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For the Win

Linked by Paul Ciano on December 4, 2016

Because as hard as it is to win by fighting, it’s impossible to win by doing nothing.

And this is the kind of thing an arbitrageur is buying and selling. He’s not carrying bananas from Mr. Full to Mrs. Hungry—he’s buying and selling bets on insurance policies on promises of imaginary gold. And this is what he calls an honest day’s work.

It wasn’t that he didn’t love his parents. He did. They were good people. They loved him in their way. But they lived in a bubble of unreality, a bubble called Orange County, where they still had rows of neat identical houses and neat identical lives, while around them everything was collapsing.

And he’d found happiness and work, and he’d found a truth, too: the world wasn’t built on rock, but rather on sand, and it would shift forever.

Yasmin shrank back, but she took a deep breath and looked into the General’s terrible eyes. “What’s so wrong with kindness, Mala? What’s so terrible about surviving without harming other people?”

Mala’s lip curled up in a snarl of pure disgust. “Don’t you know by now, Yasmin? Haven’t you figured it out yet? Look around us!” She waved her water can wildly, nearly clubbing an old woman who was inching past, bearing her own water cans. “Look around! You know that there are people all over the world who have fine cars and fine meals, servants and maids? There are people all over the world who have toilets, Yasmin, and running water, and who get to each have their own bedroom with a fine bed to sleep in! Do you think those people are going to give up their fine beds and their fine houses and cars for you? And if they don’t give it up, where will it come from? How many beds and cars are there? Are there enough for all of us? In this world, Yasmin, there just isn’t enough. That means that there are going to be winners and losers, just like in any game, and you get to decide if you want to be a winner or a loser.”

Yasmin mumbled something under her breath.

“What?” Mala shouted at her. “What are you saying, girl? Speak up so I can hear you!”

“I don’t think it’s like that. I think we can be kind to other people and that they will be kind to us. I think that we can stick together, like a team, like the army, and we can all work together to make the world a better place.”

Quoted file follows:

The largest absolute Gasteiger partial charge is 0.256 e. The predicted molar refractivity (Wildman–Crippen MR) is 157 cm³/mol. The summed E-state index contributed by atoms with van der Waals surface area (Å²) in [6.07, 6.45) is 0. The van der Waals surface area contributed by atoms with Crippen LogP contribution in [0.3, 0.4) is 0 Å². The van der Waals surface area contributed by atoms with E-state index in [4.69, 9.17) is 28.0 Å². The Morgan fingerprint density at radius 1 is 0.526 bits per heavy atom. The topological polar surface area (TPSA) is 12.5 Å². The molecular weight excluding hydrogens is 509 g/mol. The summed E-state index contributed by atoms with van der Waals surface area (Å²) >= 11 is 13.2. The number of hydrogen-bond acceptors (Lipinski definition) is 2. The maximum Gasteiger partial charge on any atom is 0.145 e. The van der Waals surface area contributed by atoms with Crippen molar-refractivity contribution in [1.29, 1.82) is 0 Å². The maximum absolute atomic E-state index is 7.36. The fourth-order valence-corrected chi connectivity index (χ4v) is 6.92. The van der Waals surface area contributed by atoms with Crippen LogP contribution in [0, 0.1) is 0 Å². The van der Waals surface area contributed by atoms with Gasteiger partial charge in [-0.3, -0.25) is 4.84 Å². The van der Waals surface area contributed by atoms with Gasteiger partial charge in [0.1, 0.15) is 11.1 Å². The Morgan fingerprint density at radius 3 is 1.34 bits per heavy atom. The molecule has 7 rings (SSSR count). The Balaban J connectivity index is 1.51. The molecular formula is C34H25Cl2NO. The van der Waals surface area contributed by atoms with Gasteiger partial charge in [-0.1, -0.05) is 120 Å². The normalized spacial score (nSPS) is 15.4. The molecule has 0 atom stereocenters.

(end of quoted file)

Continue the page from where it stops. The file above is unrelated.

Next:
Mala laughed, but it sounded forced, and Yasmin thought she saw tears starting in her friend’s eyes. “You know what happens when you act like that, Yasmin? They find a way to destroy you. To force you to become an animal. Because they’re animals. They want to win, and if you offer them your hand, they’ll slice off your fingers. You have to be an animal to survive.”

Pressing buttons and playing make-believe describes several important sectors of the economy, not least the entire financial industry. What is banking, if not pressing buttons and asking everyone to make believe that the outcomes have value?”

“There’s thousands more like her,” Jie said. “It’s a sickness, like gambling. It comes from not understanding numbers. They all win their little math medals, but they don’t believe in the numbers.

“They want to unite Chinese workers,” Jie said, nodding sagely.

“No!” He surprised himself with his vehemence. “Uniting Chinese workers would be useless. With gold farming, the work can just move to Indonesia, Vietnam, Cambodia, India—anywhere workers aren’t organized. It’s the same with all work now—your job can move in no time at all to anywhere you can build a factory and dock a container ship. There’s no such thing as ‘Chinese’ workers anymore. Just workers!

One thing Matthew had learned in prison was the importance of not getting carried along by other people’s scripts. A forceful person could do that: write a script, spin it out for you, put you in a role, and before you knew it, you were smuggling sealed packages from one part of the prison to another. Once someone else was writing the script, you were all but helpless.

“Tank!” she squealed. “How fantastic to hear from you again. It’s been ages since you came on my show! Tell me, Tank, what’s on your mind today?”